In his Star Tribune column today Nick Coleman criticizes us in part for being unconcerned about disclosing conflicts of interest, unlike responsible members of the mainstream media such as he holds himself out to be. Although we have rarely mentioned him or his column on this site, it so happens that we have written about him here six times this month.
In our six posts about Coleman this month we have taken issue with his columns and his related correspondence with readers in both a straightforward factual manner and in a satirical vein. Yet Coleman omits any mention of our recent criticisms of his columns and correspondence in his column today. He only vaguely acknowledges that he “gets ripped a lot on the site.” In none of our comments on Coleman, however, have we “ripped” him in the abusive personal manner that he “rips” us today. He also alludes to the fact that we have described him in connection with his column as a reliable partisan hack. Today he returns the favor; on that score, fair enough.
Rather than making any mention of the attention we have paid to his columns this month, however, he uses his column today to launch a vicious personal attack while pretending to administer justice to us in his capacity as the voice of the people. Isn’t a journalist’s particular stake in the subject matter of his columns something journalists are to recognize as a conflict of interest and disclose appropriately? Coleman himself suggests that it is.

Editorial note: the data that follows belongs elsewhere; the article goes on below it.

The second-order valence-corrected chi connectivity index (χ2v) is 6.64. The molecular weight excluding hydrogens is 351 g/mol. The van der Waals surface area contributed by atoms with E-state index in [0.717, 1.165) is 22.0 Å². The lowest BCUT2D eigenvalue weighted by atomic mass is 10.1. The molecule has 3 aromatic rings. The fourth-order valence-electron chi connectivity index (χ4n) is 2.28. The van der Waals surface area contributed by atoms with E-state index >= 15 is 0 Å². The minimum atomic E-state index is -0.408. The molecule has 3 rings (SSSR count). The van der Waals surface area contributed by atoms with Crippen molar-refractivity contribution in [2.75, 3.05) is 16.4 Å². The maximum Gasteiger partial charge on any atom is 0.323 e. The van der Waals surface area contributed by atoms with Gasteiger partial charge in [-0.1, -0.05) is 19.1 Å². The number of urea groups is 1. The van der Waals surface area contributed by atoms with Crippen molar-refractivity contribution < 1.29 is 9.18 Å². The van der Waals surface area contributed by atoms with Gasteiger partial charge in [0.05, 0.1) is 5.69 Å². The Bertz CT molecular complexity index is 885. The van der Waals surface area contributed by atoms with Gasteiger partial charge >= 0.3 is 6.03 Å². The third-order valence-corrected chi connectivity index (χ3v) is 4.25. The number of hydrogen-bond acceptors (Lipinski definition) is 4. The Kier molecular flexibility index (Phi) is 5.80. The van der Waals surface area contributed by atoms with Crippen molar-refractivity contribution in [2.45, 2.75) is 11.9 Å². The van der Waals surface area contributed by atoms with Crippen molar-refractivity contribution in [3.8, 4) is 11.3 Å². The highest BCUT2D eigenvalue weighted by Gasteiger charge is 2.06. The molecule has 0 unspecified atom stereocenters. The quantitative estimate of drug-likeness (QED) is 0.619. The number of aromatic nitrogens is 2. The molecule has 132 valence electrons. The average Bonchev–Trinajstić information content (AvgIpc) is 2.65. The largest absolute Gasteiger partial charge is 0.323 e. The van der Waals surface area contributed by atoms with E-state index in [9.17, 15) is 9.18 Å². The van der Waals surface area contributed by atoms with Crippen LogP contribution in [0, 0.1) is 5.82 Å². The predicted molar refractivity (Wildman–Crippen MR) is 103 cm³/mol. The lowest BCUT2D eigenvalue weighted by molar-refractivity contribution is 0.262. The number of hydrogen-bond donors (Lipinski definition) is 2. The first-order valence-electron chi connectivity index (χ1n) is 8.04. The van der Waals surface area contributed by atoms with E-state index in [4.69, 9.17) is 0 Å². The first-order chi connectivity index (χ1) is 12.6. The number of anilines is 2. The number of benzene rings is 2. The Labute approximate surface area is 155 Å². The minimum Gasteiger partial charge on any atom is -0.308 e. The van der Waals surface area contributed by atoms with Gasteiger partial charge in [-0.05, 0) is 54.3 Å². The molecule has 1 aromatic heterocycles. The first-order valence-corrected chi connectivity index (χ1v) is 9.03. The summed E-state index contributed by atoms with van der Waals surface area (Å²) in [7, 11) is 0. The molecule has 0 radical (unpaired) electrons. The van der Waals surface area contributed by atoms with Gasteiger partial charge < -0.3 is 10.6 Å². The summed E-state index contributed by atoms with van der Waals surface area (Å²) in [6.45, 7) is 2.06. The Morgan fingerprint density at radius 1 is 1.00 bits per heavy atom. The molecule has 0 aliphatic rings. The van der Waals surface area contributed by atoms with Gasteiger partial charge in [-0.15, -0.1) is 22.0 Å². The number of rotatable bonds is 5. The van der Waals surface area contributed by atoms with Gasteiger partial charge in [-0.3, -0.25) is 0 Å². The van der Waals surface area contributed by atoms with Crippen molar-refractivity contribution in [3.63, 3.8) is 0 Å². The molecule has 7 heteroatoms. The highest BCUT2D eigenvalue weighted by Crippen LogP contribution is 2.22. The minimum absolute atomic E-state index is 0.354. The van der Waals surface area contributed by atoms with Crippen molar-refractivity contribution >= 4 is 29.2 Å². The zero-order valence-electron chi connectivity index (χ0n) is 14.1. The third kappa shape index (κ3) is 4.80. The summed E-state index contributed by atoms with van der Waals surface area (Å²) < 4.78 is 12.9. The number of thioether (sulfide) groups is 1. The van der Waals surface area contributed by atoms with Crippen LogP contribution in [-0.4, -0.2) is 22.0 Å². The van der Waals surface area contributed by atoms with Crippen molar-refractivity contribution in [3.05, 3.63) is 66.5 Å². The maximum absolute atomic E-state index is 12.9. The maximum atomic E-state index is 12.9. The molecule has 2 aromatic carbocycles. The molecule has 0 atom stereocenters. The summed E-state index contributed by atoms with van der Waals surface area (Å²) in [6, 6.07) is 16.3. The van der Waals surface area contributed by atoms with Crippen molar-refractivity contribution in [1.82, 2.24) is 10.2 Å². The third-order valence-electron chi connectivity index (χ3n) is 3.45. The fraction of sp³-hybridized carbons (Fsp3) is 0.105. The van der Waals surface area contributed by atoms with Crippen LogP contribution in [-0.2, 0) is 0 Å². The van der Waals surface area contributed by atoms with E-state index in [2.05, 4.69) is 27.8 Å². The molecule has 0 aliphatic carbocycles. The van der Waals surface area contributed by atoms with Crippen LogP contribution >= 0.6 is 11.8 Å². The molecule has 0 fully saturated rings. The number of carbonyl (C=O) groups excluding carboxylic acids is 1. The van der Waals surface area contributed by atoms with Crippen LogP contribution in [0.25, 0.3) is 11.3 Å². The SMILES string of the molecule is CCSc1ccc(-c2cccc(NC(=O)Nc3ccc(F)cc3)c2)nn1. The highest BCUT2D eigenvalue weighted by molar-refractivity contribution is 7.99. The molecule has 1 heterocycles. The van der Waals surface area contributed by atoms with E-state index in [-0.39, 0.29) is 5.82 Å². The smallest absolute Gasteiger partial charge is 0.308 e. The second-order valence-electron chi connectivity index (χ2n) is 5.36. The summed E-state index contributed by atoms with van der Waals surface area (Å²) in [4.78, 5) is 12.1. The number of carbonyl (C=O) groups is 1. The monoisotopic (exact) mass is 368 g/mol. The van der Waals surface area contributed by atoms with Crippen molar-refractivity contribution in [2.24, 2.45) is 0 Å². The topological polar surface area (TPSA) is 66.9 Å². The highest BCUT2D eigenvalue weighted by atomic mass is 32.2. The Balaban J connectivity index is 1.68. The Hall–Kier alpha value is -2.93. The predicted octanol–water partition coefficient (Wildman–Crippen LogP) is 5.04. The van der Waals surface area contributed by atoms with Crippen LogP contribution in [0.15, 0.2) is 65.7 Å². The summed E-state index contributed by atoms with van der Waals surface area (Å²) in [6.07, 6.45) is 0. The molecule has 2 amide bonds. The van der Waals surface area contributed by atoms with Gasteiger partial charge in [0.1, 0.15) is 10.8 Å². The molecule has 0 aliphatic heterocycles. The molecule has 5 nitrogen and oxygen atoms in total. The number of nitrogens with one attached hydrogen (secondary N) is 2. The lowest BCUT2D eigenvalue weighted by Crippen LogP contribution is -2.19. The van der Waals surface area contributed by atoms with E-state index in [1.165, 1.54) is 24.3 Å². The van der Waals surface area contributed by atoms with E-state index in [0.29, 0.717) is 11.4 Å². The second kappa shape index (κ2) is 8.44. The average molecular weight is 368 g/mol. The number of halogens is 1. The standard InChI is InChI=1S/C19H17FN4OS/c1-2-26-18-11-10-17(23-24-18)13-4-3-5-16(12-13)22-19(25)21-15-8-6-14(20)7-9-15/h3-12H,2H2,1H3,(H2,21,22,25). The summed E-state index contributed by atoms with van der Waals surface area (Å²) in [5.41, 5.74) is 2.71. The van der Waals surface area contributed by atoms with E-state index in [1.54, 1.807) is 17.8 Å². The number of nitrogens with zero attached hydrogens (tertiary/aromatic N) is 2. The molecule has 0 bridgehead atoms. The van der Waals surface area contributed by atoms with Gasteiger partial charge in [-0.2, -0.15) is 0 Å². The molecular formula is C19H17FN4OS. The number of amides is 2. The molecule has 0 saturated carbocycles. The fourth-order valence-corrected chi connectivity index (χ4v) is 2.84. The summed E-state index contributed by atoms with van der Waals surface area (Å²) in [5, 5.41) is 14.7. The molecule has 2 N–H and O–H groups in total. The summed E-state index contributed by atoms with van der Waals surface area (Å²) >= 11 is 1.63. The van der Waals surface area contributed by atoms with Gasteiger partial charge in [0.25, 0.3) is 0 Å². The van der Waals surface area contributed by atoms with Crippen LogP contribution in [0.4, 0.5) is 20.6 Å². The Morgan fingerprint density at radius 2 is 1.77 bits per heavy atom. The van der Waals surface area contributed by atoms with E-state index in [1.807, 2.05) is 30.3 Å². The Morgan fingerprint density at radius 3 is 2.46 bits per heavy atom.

I first wrote about Coleman this month on December 12 in “A case study.” The first two paragraphs of that post are as follows:
I preface this post with these personal notes. I am a member of the board of directors of Minnesota’s Center of the American Experiment. Former Minnesota Education Commissioner Cheri Pierson Yecke is now a senior fellow of the Center; I became a fan of hers during her service as Education Commissioner and consider her a friend. This story involves Dr. Yecke and Minnesota’s dominant newspaper, the Minneapolis Star Tribune. Some of the information included here derives from Dr. Yecke.
Over the years the Star Tribune has published many of the columns that Rocket Man and I have submitted to the paper as op-ed columns. Our experience with the op-ed page has been uniformly pleasant, with the single exception of the vicious personal attack on us this summer by deputy editorial page editor Jim Boyd. This fall I was also the subject of critical comments by Star Tribune columnist Nick Coleman, who is one of the protagonists in this case study. I ask that you take into account all the cautionary notes above in considering the following.
I then went on to take issue with one of Coleman’s recent columns.
We next wrote about Coleman’s two columns on homelessness in “The tragedy of mindlessness” and in “The tragedy of mindlessness, Act II.” We subsequently commented in a satirical vein on Coleman’s correspondence with his readers in “Epistles of Saint Nick,” “Judgment of Saint Nick,” and “The gospel according to Saint Nick.”
For Coleman to wield his column in the state’s dominant newspaper as a weapon to punish those who have taken issue with his work, and for him to do so in the knowingly false manner he has done so today, is a matter that should be of concern to those within the walls of the Star Tribune and beyond. It certainly is to me.